Recently I read an article from themighty.com. It was a wonderful article that I wish I’d read many years ago. It talked about an aspect of Obsessive-compulsive disorder that is not often thought about when one thinks of OCD. Obsessive-compulsive disorder to many people is someone who cleans incessantly or washes their hands one too many times. It is much more than that.
My OCD started when I was a child. I went undiagnosed for many years. I knew I struggled with a variety of things but this was my “normal.” One thing that plagued my early years was persistent worrying. I worried every time it stormed that there would be a tornado and my family would die. I worried that something would happen to my parents and I would be all alone. I worried that if I talked to someone I would be rejected. Sure, everyone worries about things like this every now and then but I was very young.
One experience that comes to mind that really triggered my OCD was my dad choking when I was about 7 years old. I remember it very vividly. The panic and the horror were embedded into my memory. My dad recovered but I didn’t. I made rules for myself when it came to eating. I decided that I couldn’t eat hard things, or any food I’d read in my parents Reader’s Digest magazine that was considered a “top” choking food. (carrots, nuts, hot dogs, etc). As a child it was easy to get away with not eating very much. I felt like if I could stick to a list of “safe foods,” then I could prevent choking.
As time went on this need to prevent choking intensified. I had a larger list of foods I “couldn’t eat.” The foods I did eat were chewed a million times. I chewed my food until it was a liquid and then I swished it between my teeth to make sure there were no large parts that would choke me. This caused me to eat very slowly. I was embarrassed at how I ate and would often fill my mouth with food and then excuse myself to go to the bathroom and spit it in the toilet. Eventually, being made fun of by my peers at the lunch table wasn’t worth it and I would just have water or juice for lunch.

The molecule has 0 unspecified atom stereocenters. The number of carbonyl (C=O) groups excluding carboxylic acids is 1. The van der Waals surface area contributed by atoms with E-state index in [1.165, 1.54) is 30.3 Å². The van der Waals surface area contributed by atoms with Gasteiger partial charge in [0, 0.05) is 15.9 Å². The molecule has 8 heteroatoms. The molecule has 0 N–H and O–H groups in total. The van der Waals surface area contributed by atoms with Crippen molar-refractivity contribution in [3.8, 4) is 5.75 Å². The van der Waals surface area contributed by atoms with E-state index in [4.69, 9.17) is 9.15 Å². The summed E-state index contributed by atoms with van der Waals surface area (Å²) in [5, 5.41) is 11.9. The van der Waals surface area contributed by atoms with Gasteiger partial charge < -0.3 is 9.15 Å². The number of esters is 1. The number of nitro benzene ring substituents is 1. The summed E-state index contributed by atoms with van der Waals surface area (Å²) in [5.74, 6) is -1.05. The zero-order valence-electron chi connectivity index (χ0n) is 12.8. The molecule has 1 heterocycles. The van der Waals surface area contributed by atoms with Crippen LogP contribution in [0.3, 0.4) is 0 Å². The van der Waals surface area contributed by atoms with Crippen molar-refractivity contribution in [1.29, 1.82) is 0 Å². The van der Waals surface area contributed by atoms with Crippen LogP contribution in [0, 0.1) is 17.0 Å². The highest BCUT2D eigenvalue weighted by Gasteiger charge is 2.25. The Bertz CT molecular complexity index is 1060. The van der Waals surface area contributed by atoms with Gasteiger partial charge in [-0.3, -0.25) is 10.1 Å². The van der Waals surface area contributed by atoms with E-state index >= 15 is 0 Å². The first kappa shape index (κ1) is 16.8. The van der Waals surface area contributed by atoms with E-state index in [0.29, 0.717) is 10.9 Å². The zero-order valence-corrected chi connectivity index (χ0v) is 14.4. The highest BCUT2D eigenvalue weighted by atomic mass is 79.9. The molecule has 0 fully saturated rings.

Looking back on my childhood I can recall many moments that showed aspects of a slowly intensifying mental illness. A family member passed away in a car accident and I thought it was my fault. I thought that somehow I’d willed it so. Though this was impossible, I confessed it to my mother like I was in a court room. I sobbed and told her it was me…I did it. She assured me I didn’t, but the guilt still felt so real.
My mom recorded in my baby book that I refused to sit with Santa at 4 years old because “he wasn’t wearing his gloves.” I can only imagine it was because of my OCD. My OCD has taken on many forms over the years, each one unique and debilitating. It had become so much of my life that I didn’t even realize it was the culprit of so much of my anguish. I didn’t even consider it. I saw multiple psychiatrists and therapists whose diagnoses varied from bipolar disorder to depression to panic disorder, etc. None of them mentioned the possibility of obsessive-compulsive disorder.
However, in college I realized that I felt a lot of anxiety if the gas pump didn’t stop on a number divisible by 5. I felt a lot of anxiety if I didn’t complete a thought before the stop light turned green. I replayed images in my head over and over and over again because I couldn’t stop them. I checked and rechecked everything. I started to become obsessed with everything medical. I decided my lymph nodes were too large and measured them multiple times a day. I would ask friends to feel them and measure them for me. I took my temperature hundreds of times a day and I would google symptoms for various illnesses because I had to. If I didn’t, I would get the illness and it would be my fault.